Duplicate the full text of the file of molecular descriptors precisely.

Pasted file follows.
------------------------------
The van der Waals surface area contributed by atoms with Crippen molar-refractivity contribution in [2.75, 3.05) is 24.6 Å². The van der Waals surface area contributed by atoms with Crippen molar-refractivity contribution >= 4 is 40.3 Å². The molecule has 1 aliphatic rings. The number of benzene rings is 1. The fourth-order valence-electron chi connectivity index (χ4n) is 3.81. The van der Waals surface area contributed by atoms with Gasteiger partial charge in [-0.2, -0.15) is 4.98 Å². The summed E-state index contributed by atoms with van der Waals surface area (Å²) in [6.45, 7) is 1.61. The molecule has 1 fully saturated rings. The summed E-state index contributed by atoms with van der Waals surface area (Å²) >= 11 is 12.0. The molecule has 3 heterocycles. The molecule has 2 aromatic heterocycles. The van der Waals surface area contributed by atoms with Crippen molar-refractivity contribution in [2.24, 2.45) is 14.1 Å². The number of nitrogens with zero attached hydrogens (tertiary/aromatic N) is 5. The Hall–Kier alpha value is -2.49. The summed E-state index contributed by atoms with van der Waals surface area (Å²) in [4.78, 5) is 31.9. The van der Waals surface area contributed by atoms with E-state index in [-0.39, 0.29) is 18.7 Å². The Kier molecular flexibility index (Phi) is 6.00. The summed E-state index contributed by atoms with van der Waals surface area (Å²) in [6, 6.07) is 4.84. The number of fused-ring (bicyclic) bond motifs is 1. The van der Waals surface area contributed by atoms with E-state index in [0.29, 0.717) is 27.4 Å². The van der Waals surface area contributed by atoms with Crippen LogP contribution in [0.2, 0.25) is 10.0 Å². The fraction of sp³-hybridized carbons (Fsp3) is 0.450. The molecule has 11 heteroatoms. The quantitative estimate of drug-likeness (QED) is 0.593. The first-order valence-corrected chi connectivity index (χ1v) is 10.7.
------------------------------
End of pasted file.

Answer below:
The van der Waals surface area contributed by atoms with Crippen molar-refractivity contribution in [2.75, 3.05) is 24.6 Å². The van der Waals surface area contributed by atoms with Crippen molar-refractivity contribution >= 4 is 40.3 Å². The molecule has 1 aliphatic rings. The number of benzene rings is 1. The fourth-order valence-electron chi connectivity index (χ4n) is 3.81. The van der Waals surface area contributed by atoms with Gasteiger partial charge in [-0.2, -0.15) is 4.98 Å². The summed E-state index contributed by atoms with van der Waals surface area (Å²) in [6.45, 7) is 1.61. The molecule has 1 fully saturated rings. The summed E-state index contributed by atoms with van der Waals surface area (Å²) >= 11 is 12.0. The molecule has 3 heterocycles. The molecule has 2 aromatic heterocycles. The van der Waals surface area contributed by atoms with Crippen molar-refractivity contribution in [2.24, 2.45) is 14.1 Å². The number of nitrogens with zero attached hydrogens (tertiary/aromatic N) is 5. The Hall–Kier alpha value is -2.49. The summed E-state index contributed by atoms with van der Waals surface area (Å²) in [4.78, 5) is 31.9. The van der Waals surface area contributed by atoms with E-state index in [-0.39, 0.29) is 18.7 Å². The Kier molecular flexibility index (Phi) is 6.00. The summed E-state index contributed by atoms with van der Waals surface area (Å²) in [6, 6.07) is 4.84. The number of fused-ring (bicyclic) bond motifs is 1. The van der Waals surface area contributed by atoms with E-state index in [0.29, 0.717) is 27.4 Å². The van der Waals surface area contributed by atoms with Crippen LogP contribution in [0.2, 0.25) is 10.0 Å². The fraction of sp³-hybridized carbons (Fsp3) is 0.450. The molecule has 11 heteroatoms. The quantitative estimate of drug-likeness (QED) is 0.593. The first-order valence-corrected chi connectivity index (χ1v) is 10.7.